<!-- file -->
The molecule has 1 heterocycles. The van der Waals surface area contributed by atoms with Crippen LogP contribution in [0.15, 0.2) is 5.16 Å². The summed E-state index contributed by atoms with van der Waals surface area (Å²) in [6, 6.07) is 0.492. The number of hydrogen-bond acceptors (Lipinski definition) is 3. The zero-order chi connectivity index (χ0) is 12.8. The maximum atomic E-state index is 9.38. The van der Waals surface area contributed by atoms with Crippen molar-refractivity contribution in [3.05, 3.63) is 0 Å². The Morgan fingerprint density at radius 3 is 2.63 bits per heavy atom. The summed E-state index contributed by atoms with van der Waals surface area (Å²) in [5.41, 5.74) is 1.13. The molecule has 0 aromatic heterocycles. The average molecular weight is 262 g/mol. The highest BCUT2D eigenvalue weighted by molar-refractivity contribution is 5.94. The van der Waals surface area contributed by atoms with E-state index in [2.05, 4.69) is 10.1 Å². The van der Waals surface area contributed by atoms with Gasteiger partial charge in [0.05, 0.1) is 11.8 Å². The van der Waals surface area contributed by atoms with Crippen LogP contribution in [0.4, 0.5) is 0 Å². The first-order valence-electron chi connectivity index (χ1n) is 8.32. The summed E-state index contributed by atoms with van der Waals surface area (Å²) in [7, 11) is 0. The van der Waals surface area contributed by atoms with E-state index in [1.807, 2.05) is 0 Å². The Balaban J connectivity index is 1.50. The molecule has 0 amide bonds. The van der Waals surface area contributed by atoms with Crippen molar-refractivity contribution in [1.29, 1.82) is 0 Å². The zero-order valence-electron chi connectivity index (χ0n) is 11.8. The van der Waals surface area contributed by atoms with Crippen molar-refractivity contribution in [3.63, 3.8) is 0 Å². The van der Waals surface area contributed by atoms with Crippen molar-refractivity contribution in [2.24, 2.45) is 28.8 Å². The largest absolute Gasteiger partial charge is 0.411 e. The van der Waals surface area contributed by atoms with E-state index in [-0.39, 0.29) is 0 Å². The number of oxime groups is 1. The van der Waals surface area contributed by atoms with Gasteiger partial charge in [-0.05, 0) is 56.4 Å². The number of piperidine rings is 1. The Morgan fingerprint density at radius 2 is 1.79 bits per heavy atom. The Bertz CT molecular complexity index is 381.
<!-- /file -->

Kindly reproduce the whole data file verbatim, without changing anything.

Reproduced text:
The molecule has 1 heterocycles. The van der Waals surface area contributed by atoms with Crippen LogP contribution in [0.15, 0.2) is 5.16 Å². The summed E-state index contributed by atoms with van der Waals surface area (Å²) in [6, 6.07) is 0.492. The number of hydrogen-bond acceptors (Lipinski definition) is 3. The zero-order chi connectivity index (χ0) is 12.8. The maximum atomic E-state index is 9.38. The van der Waals surface area contributed by atoms with Crippen molar-refractivity contribution in [3.05, 3.63) is 0 Å². The Morgan fingerprint density at radius 3 is 2.63 bits per heavy atom. The summed E-state index contributed by atoms with van der Waals surface area (Å²) in [5.41, 5.74) is 1.13. The molecule has 0 aromatic heterocycles. The average molecular weight is 262 g/mol. The highest BCUT2D eigenvalue weighted by molar-refractivity contribution is 5.94. The van der Waals surface area contributed by atoms with E-state index in [2.05, 4.69) is 10.1 Å². The van der Waals surface area contributed by atoms with Gasteiger partial charge in [0.05, 0.1) is 11.8 Å². The van der Waals surface area contributed by atoms with Crippen LogP contribution in [0.4, 0.5) is 0 Å². The first-order valence-electron chi connectivity index (χ1n) is 8.32. The summed E-state index contributed by atoms with van der Waals surface area (Å²) in [7, 11) is 0. The van der Waals surface area contributed by atoms with E-state index in [1.807, 2.05) is 0 Å². The Balaban J connectivity index is 1.50. The molecule has 0 amide bonds. The van der Waals surface area contributed by atoms with Crippen molar-refractivity contribution in [1.29, 1.82) is 0 Å². The zero-order valence-electron chi connectivity index (χ0n) is 11.8. The van der Waals surface area contributed by atoms with Crippen molar-refractivity contribution in [3.63, 3.8) is 0 Å². The van der Waals surface area contributed by atoms with Crippen molar-refractivity contribution in [2.24, 2.45) is 28.8 Å². The largest absolute Gasteiger partial charge is 0.411 e. The van der Waals surface area contributed by atoms with E-state index in [-0.39, 0.29) is 0 Å². The number of oxime groups is 1. The van der Waals surface area contributed by atoms with Gasteiger partial charge in [-0.05, 0) is 56.4 Å². The number of piperidine rings is 1. The Morgan fingerprint density at radius 2 is 1.79 bits per heavy atom. The Bertz CT molecular complexity index is 381.